Can you make sense of the charts and diagrams that are created and used by sports competitors, trainers and statisticians?

Can you make sense of the charts and diagrams that are created and used by sports competitors, trainers and statisticians?

I found these clocks in the Arts Centre at the University of Warwick intriguing - do they really need four clocks and what times would be ambiguous with only two or three of them?

The aim of the game is to slide the green square from the top right hand corner to the bottom left hand corner in the least number of moves.

Can you find ways of joining cubes together so that 28 faces are visible?

A game for 2 people. Take turns joining two dots, until your opponent is unable to move.

Every day at noon a boat leaves Le Havre for New York while another boat leaves New York for Le Havre. The ocean crossing takes seven days. How many boats will each boat cross during their journey?

Can you recreate these designs? What are the basic units? What movement is required between each unit? Some elegant use of procedures will help - variables not essential.

Here you see the front and back views of a dodecahedron. Each vertex has been numbered so that the numbers around each pentagonal face add up to 65. Can you find all the missing numbers?

The reader is invited to investigate changes (or permutations) in the ringing of church bells, illustrated by braid diagrams showing the order in which the bells are rung.

Bilbo goes on an adventure, before arriving back home. Using the information given about his journey, can you work out where Bilbo lives?

What can you see? What do you notice? What questions can you ask?

See if you can anticipate successive 'generations' of the two animals shown here.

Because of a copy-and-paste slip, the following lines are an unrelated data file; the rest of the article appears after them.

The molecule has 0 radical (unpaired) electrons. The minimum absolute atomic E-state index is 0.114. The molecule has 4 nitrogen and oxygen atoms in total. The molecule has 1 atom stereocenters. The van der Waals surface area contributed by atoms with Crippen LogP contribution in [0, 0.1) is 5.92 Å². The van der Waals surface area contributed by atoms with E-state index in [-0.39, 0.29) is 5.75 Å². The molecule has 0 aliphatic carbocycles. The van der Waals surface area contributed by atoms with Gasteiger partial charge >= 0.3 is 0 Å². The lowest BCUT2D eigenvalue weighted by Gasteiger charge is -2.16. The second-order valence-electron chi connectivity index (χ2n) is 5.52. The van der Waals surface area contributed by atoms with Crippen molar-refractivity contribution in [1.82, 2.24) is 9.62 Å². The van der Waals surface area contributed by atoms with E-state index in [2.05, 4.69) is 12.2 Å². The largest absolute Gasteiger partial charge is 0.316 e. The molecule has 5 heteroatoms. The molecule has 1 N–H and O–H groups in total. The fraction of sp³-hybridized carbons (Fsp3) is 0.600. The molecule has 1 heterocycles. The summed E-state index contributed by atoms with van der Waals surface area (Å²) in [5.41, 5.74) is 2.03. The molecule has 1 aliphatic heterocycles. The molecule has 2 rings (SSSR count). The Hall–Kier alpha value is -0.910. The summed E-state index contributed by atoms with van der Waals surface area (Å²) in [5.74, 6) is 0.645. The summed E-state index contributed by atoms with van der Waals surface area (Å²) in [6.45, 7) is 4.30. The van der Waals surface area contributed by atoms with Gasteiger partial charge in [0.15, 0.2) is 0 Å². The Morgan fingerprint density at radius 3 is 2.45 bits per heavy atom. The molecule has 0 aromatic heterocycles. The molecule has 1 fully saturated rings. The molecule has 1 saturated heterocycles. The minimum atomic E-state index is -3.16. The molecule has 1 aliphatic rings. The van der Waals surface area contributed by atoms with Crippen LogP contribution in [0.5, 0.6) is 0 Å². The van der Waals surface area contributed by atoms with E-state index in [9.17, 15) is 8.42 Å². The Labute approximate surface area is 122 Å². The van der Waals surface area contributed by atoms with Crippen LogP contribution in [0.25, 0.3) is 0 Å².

At the time of writing the hour and minute hands of my clock are at right angles. How long will it be before they are at right angles again?

This article is based on some of the ideas that emerged during the production of a book which takes visualising as its focus. We began to identify problems which helped us to take a structured view. . . .

Swap the stars with the moons, using only knights' moves (as on a chess board). What is the smallest number of moves possible?

This task depends on groups working collaboratively, discussing and reasoning to agree a final product.

This article introduces the idea of generic proof for younger children and illustrates how one example can offer a proof of a general result through unpacking its underlying structure.

Watch these videos to see how Phoebe, Alice and Luke chose to draw 7 squares. How would they draw 100?

A bus route has a total duration of 40 minutes. Every 10 minutes, two buses set out, one from each end. How many buses will one bus meet on its way from one end to the other end?

Problem solving is at the heart of the NRICH site. All the problems give learners opportunities to learn, develop or use mathematical concepts and skills. Read here for more information.

Can you find a way of representing these arrangements of balls?

A cheap and simple toy with lots of mathematics. Can you interpret the images that are produced? Can you predict the pattern that will be produced using different wheels?

Anne completes a circuit around a circular track in 40 seconds. Brenda runs in the opposite direction and meets Anne every 15 seconds. How long does it take Brenda to run around the track?